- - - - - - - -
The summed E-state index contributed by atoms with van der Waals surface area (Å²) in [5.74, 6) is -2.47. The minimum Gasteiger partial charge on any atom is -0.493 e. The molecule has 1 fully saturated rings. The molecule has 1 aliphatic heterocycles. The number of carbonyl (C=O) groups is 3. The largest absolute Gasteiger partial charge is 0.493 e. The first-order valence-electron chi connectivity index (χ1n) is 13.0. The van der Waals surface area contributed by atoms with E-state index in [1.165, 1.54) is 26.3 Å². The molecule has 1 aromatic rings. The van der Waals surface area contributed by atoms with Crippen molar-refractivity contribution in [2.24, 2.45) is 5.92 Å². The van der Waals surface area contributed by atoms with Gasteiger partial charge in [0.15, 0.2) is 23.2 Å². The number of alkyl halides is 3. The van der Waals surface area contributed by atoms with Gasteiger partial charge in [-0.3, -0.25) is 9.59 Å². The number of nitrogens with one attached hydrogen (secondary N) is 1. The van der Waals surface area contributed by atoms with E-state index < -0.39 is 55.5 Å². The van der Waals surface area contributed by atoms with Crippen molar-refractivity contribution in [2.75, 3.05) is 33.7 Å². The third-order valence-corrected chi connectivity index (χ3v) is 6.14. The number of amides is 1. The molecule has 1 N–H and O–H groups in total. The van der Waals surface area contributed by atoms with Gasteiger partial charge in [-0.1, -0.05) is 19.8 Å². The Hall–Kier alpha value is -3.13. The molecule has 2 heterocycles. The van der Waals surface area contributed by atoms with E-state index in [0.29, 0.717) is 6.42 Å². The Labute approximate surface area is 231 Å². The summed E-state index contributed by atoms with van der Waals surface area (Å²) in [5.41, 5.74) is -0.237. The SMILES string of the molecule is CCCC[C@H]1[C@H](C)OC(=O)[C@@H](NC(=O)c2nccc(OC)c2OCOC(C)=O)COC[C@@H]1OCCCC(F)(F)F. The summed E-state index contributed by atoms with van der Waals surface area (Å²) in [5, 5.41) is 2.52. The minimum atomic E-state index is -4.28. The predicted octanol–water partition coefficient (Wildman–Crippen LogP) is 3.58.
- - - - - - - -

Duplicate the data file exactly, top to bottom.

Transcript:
The summed E-state index contributed by atoms with van der Waals surface area (Å²) in [5.74, 6) is -2.47. The minimum Gasteiger partial charge on any atom is -0.493 e. The molecule has 1 fully saturated rings. The molecule has 1 aliphatic heterocycles. The number of carbonyl (C=O) groups is 3. The largest absolute Gasteiger partial charge is 0.493 e. The first-order valence-electron chi connectivity index (χ1n) is 13.0. The van der Waals surface area contributed by atoms with E-state index in [1.165, 1.54) is 26.3 Å². The molecule has 1 aromatic rings. The van der Waals surface area contributed by atoms with Crippen molar-refractivity contribution in [2.24, 2.45) is 5.92 Å². The van der Waals surface area contributed by atoms with Gasteiger partial charge in [0.15, 0.2) is 23.2 Å². The number of alkyl halides is 3. The van der Waals surface area contributed by atoms with Gasteiger partial charge in [-0.3, -0.25) is 9.59 Å². The number of nitrogens with one attached hydrogen (secondary N) is 1. The van der Waals surface area contributed by atoms with E-state index < -0.39 is 55.5 Å². The van der Waals surface area contributed by atoms with Crippen molar-refractivity contribution in [2.75, 3.05) is 33.7 Å². The third-order valence-corrected chi connectivity index (χ3v) is 6.14. The number of amides is 1. The molecule has 1 N–H and O–H groups in total. The van der Waals surface area contributed by atoms with Gasteiger partial charge in [-0.1, -0.05) is 19.8 Å². The Hall–Kier alpha value is -3.13. The molecule has 2 heterocycles. The van der Waals surface area contributed by atoms with E-state index in [0.29, 0.717) is 6.42 Å². The Labute approximate surface area is 231 Å². The summed E-state index contributed by atoms with van der Waals surface area (Å²) in [5.41, 5.74) is -0.237. The SMILES string of the molecule is CCCC[C@H]1[C@H](C)OC(=O)[C@@H](NC(=O)c2nccc(OC)c2OCOC(C)=O)COC[C@@H]1OCCCC(F)(F)F. The summed E-state index contributed by atoms with van der Waals surface area (Å²) in [5, 5.41) is 2.52. The minimum atomic E-state index is -4.28. The predicted octanol–water partition coefficient (Wildman–Crippen LogP) is 3.58.